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Stickley, Gustav, 1858-1942. / Craftsman homes
(1909)

The effective use of cobblestones as a link between house and landscape,   pp. 102-108


Page 104

         TIlE EFFECTJVF: USE OF C OBBLESTONES
the new building art that is (leveloping so
rapidly in the West.  In these buildings the
use ot stone in this form is as inevitable in
its fitness as the grouping of rocks in a Japan-
ese gar(len, for on the one hand the construc-
tion of the house itself is usually of a character
that pernlits such  a use of  stone without
                      danger of incongruity, and
                      on the other hand the stone
                      is usually  employed  in  a
                      way that brings the entire
                      building  into  the closest
                      relationship  with  its en-
                      vironment.
                        The   cobblestones  used
                      for the houses of this kind
                      are of  varying sizes.  To
                      give the  best  effect they
                      should be neither too small
                      nor too large. Stones rang-
                      ing from two and one half
                      inches in (liameter for the
                      minimum     size to six or
                      seven inches   in (liameter
                      for the maximum size are
                      found to be most generally
                      suiitable. Such stones, which
                      belong  of  course  to  the
                      limestone variety, and are
                      irregularly   rounded,  can
                      usually be obtained \Vith<
                      out trouble in almost any
                      locality where  there   are
                      any stones at all, picked up
                      from  rocky   pasture land
                      or a dry creek bottom. The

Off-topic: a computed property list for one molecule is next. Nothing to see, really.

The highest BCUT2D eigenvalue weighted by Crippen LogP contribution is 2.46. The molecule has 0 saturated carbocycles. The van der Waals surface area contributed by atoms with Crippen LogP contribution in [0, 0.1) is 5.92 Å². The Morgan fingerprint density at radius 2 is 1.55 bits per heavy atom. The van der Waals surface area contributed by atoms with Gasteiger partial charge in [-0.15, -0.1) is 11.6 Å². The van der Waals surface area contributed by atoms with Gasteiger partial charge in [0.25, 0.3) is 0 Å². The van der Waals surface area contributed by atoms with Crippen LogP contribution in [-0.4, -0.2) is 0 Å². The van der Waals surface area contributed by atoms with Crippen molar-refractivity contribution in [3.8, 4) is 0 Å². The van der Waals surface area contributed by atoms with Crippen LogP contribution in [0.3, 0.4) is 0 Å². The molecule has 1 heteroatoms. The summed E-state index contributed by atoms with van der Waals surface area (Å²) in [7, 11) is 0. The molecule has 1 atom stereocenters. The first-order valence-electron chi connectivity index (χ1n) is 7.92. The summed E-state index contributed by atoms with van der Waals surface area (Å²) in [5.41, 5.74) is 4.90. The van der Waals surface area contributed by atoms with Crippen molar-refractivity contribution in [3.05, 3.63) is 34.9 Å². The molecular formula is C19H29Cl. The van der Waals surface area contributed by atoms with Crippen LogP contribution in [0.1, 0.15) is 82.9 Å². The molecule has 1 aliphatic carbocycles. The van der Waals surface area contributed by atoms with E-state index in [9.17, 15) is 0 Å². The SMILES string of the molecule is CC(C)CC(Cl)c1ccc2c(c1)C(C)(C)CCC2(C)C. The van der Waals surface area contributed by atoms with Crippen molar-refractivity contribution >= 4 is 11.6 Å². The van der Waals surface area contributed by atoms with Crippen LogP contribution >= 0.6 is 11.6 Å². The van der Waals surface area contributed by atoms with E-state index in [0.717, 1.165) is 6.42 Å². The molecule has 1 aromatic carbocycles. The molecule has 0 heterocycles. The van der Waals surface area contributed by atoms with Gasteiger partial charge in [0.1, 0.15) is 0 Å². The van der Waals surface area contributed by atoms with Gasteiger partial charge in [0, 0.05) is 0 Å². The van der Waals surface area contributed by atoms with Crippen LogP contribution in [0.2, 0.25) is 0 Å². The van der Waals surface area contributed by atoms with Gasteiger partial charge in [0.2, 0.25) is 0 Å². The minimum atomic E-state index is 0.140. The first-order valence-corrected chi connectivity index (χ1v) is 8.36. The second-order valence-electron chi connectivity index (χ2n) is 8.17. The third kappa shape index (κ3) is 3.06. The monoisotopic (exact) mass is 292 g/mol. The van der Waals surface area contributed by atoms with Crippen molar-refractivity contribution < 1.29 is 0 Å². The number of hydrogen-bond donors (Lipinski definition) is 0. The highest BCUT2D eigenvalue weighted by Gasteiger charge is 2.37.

tendency of builders is to
                      select the  whitest stones
                      and the most nearly round
                      that are obtainable.
                        This,  however,   applies
                      only to the regular cobble-
                      stone construction  as  we
                      know  it    in  the  East.
                      In California the (lesigners
                      are much more (laring, for
                      they are  fond   of  using
                      large mossy   boulders  in
                      connection with both brick
                      and cobbles.  The effect of
                      this is singularly interest-
                      ing both in color and form,
                      for the   warm   purplish
  brown of the brick contrasts delightfully with
  the varying tones   of  the  boulders covered
  with moss and lichen, and the soft natural
  grays  and    browns  of  the   more  or  less
  l)rimitive  wood  construction  that is almost
  invariably  used  in connection   with cobbles
  gives the general effect of a structure that
104
Published in The Craftsman, July. 1907,  GreenĀ¹ & GrenĀ¹  Architects.
A CALiFORNiA iiOU5E MODELED AFTER THE JAPANESE STYLE. WITH           HIOH
RE-
TAUiINC WALL IN WiiiCH THE USE OF COBBLESTONES HAS PROVEN ESPECIALLY
DECORATIVE.


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